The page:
Not everyone has to complete a tax return. If your income is under a certain limit, the Internal Revenue Service does not require you to file. However, the exact income limit depends on your age, tax filing status and dependent status. Even if you don't have to file a tax return, you may want to anyway to receive any tax refund you're owed.
Filing Status and Age
The IRS has different filing requirements depending on your tax status. For the 2014 tax year, single taxpayers under 65 must file if they earn at least $10,150, and those over 65 must file if they earn at least $11,700. If you're filing as head of household, you must file if you earn at least $13,050 if you're under 65; the limit is $14,600 is you're over 65. Married couples filing jointly under 65 must file if they collectively earn at least $20,300. The limit increases to $21,500 if one spouse is over 65 and to $22,700 if both spouses are over 65. A widow under 65 with a dependent child must file if she earns $16,350 or more; the trigger is $17,550 if she is over 65. These thresholds do change, so check the current limits on the IRS website.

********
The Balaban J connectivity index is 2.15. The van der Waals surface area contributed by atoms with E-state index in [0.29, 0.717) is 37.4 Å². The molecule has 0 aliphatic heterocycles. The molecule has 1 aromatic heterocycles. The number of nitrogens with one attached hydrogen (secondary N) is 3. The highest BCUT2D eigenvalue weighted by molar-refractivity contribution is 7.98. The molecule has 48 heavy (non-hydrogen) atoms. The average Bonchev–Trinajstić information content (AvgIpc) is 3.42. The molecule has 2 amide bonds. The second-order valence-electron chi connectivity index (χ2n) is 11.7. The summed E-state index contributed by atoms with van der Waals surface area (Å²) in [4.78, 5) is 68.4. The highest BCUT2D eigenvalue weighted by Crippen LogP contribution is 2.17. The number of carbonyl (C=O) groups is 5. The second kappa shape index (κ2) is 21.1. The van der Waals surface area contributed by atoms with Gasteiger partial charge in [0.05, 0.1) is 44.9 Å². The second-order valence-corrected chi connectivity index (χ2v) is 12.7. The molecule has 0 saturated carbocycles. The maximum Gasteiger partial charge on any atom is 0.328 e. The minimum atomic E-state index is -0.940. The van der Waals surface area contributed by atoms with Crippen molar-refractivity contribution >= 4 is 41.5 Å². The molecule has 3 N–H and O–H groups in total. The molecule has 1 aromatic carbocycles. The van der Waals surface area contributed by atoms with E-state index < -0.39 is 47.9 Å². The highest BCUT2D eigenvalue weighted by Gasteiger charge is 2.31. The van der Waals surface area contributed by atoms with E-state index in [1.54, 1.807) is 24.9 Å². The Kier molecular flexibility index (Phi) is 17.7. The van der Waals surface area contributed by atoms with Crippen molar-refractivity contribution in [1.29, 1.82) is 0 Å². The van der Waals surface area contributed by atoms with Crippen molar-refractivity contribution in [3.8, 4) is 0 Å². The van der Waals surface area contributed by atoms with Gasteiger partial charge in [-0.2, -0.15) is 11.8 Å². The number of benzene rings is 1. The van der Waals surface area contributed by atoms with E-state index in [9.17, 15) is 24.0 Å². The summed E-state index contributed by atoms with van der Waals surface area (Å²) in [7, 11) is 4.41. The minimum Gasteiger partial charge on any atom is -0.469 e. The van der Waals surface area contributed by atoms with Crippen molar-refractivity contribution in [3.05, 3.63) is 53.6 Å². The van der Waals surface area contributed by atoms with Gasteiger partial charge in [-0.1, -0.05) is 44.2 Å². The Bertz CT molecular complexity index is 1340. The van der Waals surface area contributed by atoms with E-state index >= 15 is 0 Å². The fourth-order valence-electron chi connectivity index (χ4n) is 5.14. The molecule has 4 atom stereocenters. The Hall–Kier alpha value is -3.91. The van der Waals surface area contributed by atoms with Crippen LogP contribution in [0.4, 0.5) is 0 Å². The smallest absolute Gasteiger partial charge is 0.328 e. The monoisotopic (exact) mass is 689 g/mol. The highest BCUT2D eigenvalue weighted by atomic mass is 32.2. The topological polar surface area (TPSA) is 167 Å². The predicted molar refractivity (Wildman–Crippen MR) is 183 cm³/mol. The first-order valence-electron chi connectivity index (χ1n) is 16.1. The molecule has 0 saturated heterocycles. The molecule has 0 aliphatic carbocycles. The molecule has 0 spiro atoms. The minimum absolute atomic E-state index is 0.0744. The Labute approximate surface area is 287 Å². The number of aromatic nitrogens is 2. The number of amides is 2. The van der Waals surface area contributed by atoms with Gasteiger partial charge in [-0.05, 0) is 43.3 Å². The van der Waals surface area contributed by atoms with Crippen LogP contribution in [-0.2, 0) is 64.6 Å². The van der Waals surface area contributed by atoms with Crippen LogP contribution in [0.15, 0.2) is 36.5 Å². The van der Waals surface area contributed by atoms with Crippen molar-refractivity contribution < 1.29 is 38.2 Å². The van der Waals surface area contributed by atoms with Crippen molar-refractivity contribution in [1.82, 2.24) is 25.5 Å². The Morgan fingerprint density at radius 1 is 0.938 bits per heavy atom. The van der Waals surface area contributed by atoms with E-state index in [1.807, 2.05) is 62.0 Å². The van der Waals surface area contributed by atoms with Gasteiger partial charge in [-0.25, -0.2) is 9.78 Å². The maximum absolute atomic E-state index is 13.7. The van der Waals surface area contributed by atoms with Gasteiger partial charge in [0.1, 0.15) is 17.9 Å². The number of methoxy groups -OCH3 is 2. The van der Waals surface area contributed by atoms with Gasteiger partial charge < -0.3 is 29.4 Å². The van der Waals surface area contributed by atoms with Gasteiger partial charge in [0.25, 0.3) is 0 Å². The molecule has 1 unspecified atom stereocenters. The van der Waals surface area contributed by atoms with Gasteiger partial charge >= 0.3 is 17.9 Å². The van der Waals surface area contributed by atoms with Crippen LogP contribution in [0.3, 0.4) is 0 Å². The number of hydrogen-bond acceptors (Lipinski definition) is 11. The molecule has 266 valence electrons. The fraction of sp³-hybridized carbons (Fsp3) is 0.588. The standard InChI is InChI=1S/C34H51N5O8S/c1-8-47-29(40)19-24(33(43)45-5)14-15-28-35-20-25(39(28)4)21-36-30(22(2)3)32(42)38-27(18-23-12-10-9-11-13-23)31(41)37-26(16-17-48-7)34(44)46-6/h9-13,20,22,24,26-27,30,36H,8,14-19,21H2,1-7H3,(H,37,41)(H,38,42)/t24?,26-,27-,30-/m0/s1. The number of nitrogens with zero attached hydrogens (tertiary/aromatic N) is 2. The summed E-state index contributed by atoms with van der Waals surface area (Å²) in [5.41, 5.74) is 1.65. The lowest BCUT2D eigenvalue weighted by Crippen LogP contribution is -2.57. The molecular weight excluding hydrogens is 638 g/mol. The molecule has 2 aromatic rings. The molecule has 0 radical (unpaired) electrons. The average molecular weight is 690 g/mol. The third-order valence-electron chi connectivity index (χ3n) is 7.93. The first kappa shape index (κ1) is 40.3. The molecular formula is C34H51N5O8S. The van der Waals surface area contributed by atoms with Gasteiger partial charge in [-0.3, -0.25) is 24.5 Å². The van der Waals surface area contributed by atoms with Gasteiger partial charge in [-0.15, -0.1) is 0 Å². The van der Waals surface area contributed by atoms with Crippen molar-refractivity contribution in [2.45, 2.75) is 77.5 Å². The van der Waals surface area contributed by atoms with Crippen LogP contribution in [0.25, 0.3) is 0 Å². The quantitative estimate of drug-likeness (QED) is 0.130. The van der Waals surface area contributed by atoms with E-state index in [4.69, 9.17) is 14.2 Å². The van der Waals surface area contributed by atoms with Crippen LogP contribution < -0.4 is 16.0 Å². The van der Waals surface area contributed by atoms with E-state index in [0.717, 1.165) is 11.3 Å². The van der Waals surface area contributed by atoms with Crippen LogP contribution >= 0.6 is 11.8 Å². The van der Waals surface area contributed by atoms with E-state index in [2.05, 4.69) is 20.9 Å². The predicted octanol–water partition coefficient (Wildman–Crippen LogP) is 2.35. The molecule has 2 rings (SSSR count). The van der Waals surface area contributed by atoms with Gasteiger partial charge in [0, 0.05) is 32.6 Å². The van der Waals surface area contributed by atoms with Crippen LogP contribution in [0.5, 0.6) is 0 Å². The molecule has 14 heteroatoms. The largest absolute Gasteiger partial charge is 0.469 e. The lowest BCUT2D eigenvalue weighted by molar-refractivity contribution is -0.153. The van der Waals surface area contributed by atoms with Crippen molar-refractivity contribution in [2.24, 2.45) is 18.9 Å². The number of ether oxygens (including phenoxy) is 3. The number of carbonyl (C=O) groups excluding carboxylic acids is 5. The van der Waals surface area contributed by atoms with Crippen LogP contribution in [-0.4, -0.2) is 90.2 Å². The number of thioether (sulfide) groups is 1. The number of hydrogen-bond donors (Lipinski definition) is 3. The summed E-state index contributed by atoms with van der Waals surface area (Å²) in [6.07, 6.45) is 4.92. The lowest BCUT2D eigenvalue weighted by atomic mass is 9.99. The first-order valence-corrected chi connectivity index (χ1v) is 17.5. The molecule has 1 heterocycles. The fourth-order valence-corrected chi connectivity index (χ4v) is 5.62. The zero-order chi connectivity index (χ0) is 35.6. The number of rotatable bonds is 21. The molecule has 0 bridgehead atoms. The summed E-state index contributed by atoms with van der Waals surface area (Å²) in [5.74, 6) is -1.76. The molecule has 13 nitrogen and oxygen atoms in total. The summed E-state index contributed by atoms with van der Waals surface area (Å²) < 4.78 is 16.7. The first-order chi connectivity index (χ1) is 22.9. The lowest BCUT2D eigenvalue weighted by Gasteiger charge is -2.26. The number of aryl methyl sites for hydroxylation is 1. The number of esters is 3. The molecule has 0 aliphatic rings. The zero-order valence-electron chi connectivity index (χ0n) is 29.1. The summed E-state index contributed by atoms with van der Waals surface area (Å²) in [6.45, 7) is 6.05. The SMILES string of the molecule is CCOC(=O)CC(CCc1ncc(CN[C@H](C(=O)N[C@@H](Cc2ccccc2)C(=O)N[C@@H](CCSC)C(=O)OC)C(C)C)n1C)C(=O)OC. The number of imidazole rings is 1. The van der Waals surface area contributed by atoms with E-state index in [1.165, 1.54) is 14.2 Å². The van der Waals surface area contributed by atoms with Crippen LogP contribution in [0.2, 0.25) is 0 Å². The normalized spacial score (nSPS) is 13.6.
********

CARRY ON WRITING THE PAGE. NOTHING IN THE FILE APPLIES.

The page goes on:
If your child earned income, he may have to file a separate tax return. The filing requirements are a bit more nuanced for individuals claimed as dependents. A dependent must file a tax return if he has earned income, like wages from a job, of at least $6,200. He must file if he has unearned income, like interest or dividend income, of at least $1,000. He'll also have to file if he has self-employment earnings over $400.
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Dependent Tax Returns
If your dependent does have to file a tax return, he won't necessarily get the same amount of tax benefits. Since someone else is claiming him as a tax deduction, he won't receive a personal exemption on his own return. His standard deduction will be a little lower as well. However, he can still file his tax return using Form 1040 1040A or 1040EZ, and the mechanics of filing the tax return are the same as they are for anyone else.
Should You File?
Even if you aren't technically required to file a tax return, it's generally a good idea to do so. If you worked as an employee, you probably had federal and state taxes withheld from your paycheck during the year. It's possible your employer withheld too much in taxes and you'll be due a refund. On top of that, you may also be eligible for deductions and credits, such as the tuition and fees deduction, that reduce your taxable income and make your refund even larger. The only way to receive that cash is to file a tax return.
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